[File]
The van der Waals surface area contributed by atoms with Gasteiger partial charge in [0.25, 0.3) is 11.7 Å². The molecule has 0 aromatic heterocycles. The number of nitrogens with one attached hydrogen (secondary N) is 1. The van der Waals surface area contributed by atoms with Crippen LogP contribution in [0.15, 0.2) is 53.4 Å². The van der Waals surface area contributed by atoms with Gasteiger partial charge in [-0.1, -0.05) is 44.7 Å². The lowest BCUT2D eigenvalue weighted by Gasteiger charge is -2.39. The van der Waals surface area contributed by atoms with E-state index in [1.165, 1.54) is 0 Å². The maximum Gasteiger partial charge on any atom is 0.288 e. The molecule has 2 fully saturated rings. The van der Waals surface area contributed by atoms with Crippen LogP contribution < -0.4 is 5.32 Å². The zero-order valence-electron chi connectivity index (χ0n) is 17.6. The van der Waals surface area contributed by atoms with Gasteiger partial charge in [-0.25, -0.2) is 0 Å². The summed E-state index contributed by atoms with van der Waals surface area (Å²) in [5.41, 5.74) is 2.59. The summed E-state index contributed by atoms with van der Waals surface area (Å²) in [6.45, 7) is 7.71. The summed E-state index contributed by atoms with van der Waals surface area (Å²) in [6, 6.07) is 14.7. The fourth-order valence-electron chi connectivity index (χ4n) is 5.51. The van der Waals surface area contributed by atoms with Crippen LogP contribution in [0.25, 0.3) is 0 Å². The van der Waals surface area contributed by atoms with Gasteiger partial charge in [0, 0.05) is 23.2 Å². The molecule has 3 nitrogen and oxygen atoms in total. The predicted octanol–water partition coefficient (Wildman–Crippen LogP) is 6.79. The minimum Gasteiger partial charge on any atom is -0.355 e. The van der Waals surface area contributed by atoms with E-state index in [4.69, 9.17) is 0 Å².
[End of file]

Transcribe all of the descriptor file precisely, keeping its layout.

The van der Waals surface area contributed by atoms with Gasteiger partial charge in [0.25, 0.3) is 11.7 Å². The molecule has 0 aromatic heterocycles. The number of nitrogens with one attached hydrogen (secondary N) is 1. The van der Waals surface area contributed by atoms with Crippen LogP contribution in [0.15, 0.2) is 53.4 Å². The van der Waals surface area contributed by atoms with Gasteiger partial charge in [-0.1, -0.05) is 44.7 Å². The lowest BCUT2D eigenvalue weighted by Gasteiger charge is -2.39. The van der Waals surface area contributed by atoms with E-state index in [1.165, 1.54) is 0 Å². The maximum Gasteiger partial charge on any atom is 0.288 e. The molecule has 2 fully saturated rings. The van der Waals surface area contributed by atoms with Crippen LogP contribution < -0.4 is 5.32 Å². The zero-order valence-electron chi connectivity index (χ0n) is 17.6. The van der Waals surface area contributed by atoms with Gasteiger partial charge in [-0.25, -0.2) is 0 Å². The summed E-state index contributed by atoms with van der Waals surface area (Å²) in [5.41, 5.74) is 2.59. The summed E-state index contributed by atoms with van der Waals surface area (Å²) in [6.45, 7) is 7.71. The summed E-state index contributed by atoms with van der Waals surface area (Å²) in [6, 6.07) is 14.7. The fourth-order valence-electron chi connectivity index (χ4n) is 5.51. The van der Waals surface area contributed by atoms with Crippen LogP contribution in [0.25, 0.3) is 0 Å². The van der Waals surface area contributed by atoms with Gasteiger partial charge in [0, 0.05) is 23.2 Å². The molecule has 3 nitrogen and oxygen atoms in total. The predicted octanol–water partition coefficient (Wildman–Crippen LogP) is 6.79. The minimum Gasteiger partial charge on any atom is -0.355 e. The van der Waals surface area contributed by atoms with E-state index in [4.69, 9.17) is 0 Å².